Eldridge told SLED Davis was “upset” after the meeting. Davis told SLED the meeting went well and EDC board chairman Neyle Wilson said Davis said the same to him and his interpretation of the meeting was quite the opposite of that of Eldridge.

Nineteen days after the meeting, Eldridge, attorney Arrigo Carotti, council members Mark Lazarus and Gary Loftus, Wilson, Davis, Steele and Fred Richardson of the EDC listened to the portion of the recording of the meeting that was pertinent to Eldridge’s false allegations.

According to Davis and Wilson, Eldridge was the only member of the group that “thought he heard something” on the tape to support his allegations. The others said there was nothing there.

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Tomorrow’s Special Council Meeting, Gardner and the People v. DiSabato

March 4, 2019 12:33 PM
Tomorrow’s Special Council Meeting, Gardner and the People v. DiSabato

Horry County Council will hold a special meeting tomorrow to discuss the SLED report and the part played by Administrator Chris Eldridge in taking false allegations to SLED in order to prompt an investigation of Chairman Johnny Gardner.

It is obvious from the SLED report and lack of evidence of any wrongdoing, Eldridge tried to set up Gardner in order to advance a particular agenda.

What is that agenda? It appears to be to subvert the will of the tens of thousands of voters who put Gardner in office in order to effect much needed change in the way the county was being run.

The agenda includes attempting to guarantee construction of Interstate 73 while ignoring the infrastructure already in place. The recent flooding in three of the last four years demonstrates there is immediate need for improvements and flood mitigation on U.S. 501, S.C. 22 and S.C. 9 as well as needs for improvements on Hwy 90 and Hwy 905.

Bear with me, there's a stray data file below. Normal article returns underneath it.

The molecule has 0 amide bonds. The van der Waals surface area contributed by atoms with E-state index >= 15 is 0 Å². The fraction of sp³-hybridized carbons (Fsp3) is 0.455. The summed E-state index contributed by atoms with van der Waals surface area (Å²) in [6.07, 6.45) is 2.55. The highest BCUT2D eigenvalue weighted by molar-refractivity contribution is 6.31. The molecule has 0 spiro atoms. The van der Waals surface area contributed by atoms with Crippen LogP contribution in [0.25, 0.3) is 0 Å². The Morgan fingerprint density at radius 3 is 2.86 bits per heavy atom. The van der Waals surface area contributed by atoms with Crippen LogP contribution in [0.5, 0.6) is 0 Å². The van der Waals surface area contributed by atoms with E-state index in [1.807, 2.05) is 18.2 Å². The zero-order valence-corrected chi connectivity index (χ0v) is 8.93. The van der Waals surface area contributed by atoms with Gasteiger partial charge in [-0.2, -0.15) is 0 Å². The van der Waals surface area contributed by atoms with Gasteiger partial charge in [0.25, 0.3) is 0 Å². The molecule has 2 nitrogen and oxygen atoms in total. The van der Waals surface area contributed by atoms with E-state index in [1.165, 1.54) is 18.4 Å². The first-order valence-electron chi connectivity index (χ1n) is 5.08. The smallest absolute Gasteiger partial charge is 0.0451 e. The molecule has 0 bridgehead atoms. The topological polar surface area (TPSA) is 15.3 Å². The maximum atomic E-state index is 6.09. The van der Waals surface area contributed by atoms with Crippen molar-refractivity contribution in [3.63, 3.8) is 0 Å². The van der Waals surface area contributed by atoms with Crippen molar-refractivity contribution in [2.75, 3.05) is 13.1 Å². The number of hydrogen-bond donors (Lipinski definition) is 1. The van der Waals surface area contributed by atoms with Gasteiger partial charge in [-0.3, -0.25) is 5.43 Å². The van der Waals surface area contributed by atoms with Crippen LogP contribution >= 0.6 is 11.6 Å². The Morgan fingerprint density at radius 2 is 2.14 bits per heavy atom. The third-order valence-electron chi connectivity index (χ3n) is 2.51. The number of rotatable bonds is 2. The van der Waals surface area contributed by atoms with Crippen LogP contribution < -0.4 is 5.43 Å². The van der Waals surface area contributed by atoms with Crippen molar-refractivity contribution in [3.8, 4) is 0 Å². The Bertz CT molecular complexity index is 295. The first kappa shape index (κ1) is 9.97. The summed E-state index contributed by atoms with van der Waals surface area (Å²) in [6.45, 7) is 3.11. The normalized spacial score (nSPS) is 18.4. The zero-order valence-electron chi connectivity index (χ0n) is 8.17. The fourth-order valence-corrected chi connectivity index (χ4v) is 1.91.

It includes ignoring the needs for increased staffing for public safety departments while pushing the purchase of $12 million of swamp land for some kind of half-baked wetlands mitigation scheme.

It includes alienating an overwhelming majority of county employees by mistaking the title administrator for dictator.

It includes picking a fight with Treasurer Angie Jones over the addition of one person in her office while costing the county more money in legal fees than would have been spent to fund the position as well as attempting to dictate to other countywide elected officials while only filling an appointed position.

It includes a half-baked scheme to extend the collection of hospitality fees to fund the I-73 project that the cities are in the process of destroying, thereby losing a potential source of revenue that could have benefited the citizens of the entire county by helping fund some of the above mentioned needs.

It includes never taking a serious look at how impact fees could be used in order to keep current residents from having to fund goods and services for new development.

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Changing Focus on the County Budget Process

December 10, 2018 9:21 AM
Changing Focus on the County Budget Process

Horry County began its budget process for Fiscal Year 2020 with its fall planning retreat November 28th.

This was the beginning of what could prove to be a very interesting budget year.

Incoming council chairman Johnny Gardner pledged on the campaign trail, “Public Safety Priority One Day One” as his approach to the county budget process.

County staff heard a portion of that message. The early budget outline includes an additional approximately eight million dollars for public safety. That addition is based on what staff believes can be used from excess hospitality fee revenues after Ride I bonds are paid off early in 2019.

However, despite a county council resolution to use approximately $18 million from those revenues toward public safety, infrastructure and areas like recreation, staff has held firm to the $8 million it proposed last July.

Additionally, council directed staff to prepare an ordinance amending current county code pertaining to the funds received from what is known as the 1.5% portion of hospitality fee revenue that currently goes to pay off the Ride I bonds. Currently all of that revenue is deposited in a special road fund per county code.